I used to think that if it sounds good where you’re standing, then that’s where the microphones should go, as the mic’s should pick up what I’m hearing.

Yes... but microphones don't have the signal processing that your ears/brain apply automatically. We are incredibly good at ignoring things in the received sound waves that microphones still capture... So while placing mics 'where it sounds good' is certainly a good start, it's far from the whole story!

I’ve been caught out big time by the ears/brain thing many times, embarrassingly so sometimes, it’s a bit like taking a photograph of a beautiful sunset, and you’re so carried away that you fail to notice that huge electricity pylon in the foreground!

:D
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Re: Does a microphone hear a stereo image like a person?

Postby Hugh Robjohns » Wed Nov 25, 2020 12:58 pm

Many years ago, after a long and difficult day of filming on the North Cornish coast I was returning to the overnight hotel with my cameraman in the crew car. We were driving West along the North Cornish coast road on a beautiful summer's evening and the sunset was absolutely spectacular! So we decided to pull over and shoot some GVs of it as they might be useful for the programme's end roller or something...

So we got the tripod out, set up the camera, got the sound gear connected up, and then -- so we could see what we were doing with the equipment controls -- we both took off our smokey-tinted sunglasses...

... at which point the gloriously rich, colourful, dramatic sunset we thought we were about to record suddenly looked very ordinary, flat and boring! :headbang:

Sadly, we didn't have any tinted lens filters with us, and although we tried filming through one lens of the sunglasses, it really didn't work well...

So we piled everything back in the car and headed on to the hotel feeling rather silly... :lol:
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Re: Does a microphone hear a stereo image like a person?

Postby The Elf » Wed Nov 25, 2020 1:56 pm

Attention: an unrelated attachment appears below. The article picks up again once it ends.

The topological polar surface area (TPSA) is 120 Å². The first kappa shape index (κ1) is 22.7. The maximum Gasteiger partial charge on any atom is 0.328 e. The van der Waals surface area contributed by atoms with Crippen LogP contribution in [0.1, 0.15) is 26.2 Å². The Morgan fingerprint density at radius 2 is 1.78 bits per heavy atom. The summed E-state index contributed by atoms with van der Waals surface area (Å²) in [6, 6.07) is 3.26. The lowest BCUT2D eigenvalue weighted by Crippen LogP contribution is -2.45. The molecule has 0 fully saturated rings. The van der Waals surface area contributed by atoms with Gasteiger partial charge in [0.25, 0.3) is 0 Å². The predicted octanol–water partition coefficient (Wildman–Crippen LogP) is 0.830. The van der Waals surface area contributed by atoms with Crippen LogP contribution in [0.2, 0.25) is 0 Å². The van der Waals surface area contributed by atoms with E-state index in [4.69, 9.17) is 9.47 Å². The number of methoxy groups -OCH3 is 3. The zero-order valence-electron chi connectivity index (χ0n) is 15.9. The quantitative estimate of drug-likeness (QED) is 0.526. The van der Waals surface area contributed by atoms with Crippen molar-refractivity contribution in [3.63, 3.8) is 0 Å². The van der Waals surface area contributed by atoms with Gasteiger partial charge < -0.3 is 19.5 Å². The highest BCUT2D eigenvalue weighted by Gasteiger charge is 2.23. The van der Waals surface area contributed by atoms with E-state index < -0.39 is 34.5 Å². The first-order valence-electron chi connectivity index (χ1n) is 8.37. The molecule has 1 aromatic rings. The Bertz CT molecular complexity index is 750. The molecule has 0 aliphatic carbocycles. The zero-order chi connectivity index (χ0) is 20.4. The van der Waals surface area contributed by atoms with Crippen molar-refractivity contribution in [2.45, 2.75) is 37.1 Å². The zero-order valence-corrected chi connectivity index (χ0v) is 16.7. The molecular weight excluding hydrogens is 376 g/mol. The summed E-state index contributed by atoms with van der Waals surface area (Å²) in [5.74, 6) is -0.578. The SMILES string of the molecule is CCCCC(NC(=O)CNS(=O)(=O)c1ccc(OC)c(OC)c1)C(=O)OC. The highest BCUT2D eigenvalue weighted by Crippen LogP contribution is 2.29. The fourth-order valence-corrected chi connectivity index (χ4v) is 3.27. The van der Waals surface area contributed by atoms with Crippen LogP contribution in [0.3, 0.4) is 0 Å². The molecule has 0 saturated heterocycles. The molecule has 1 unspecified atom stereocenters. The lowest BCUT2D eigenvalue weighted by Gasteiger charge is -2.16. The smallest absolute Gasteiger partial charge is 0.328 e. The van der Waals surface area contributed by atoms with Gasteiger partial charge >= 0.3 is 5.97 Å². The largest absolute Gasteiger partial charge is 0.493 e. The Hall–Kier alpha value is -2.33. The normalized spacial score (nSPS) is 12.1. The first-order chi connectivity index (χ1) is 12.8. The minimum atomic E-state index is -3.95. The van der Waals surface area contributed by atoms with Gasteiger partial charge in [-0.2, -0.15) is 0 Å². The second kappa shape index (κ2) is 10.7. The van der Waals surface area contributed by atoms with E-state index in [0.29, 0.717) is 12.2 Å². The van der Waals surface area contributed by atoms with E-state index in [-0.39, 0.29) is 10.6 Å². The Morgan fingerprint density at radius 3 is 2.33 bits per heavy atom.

The 'mic masterclass' I attended at Maida Vale a few years ago (run by a few illustrious members of these fora! ;) ) was an eye(ear?!)-opener for me. Until that point I'd pretty much used trial and error, but I suddenly acquired the ability to not only think it through, but finally understand what I'd been instinctively hearing, but not understanding.

That day was easily one of the best investments I ever made in myself. I would do it again, if only to refresh my knowledge! :D
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Re: Does a microphone hear a stereo image like a person?

Postby Aled Hughes » Wed Nov 25, 2020 2:02 pm

The Elf wrote:The 'mic masterclass' I attended at Maida Vale a few years ago (run by a few illustrious members of these fora! ;) ) was an eye(ear?!)-opener for me. Until that point I'd pretty much used trial and error, but I suddenly acquired the ability to not only think it through, but finally understand what I'd been instinctively hearing, but not understanding.

That day was easily one of the best investments I ever made in myself. I would do it again, if only to refresh my knowledge! :D

That sounds very interesting, are they still running it?

I’m sure an in depth SOS article on mic placement would be very popular too.
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Re: Does a microphone hear a stereo image like a person?

Postby CS70 » Wed Nov 25, 2020 3:13 pm

Arpangel wrote:I used to think that if it sounds good where you’re standing, then that’s where the microphones should go, as the mic’s should pick up what I’m hearing.

It's a good starting point, but it works if "sounds good" is "sounds good thru monitoring or you are listening to a recording taken in that position"!

If you evaluate positions moving the mic with your headphones on, while well insulated from the room sound, it gives you a starting point quite quickly.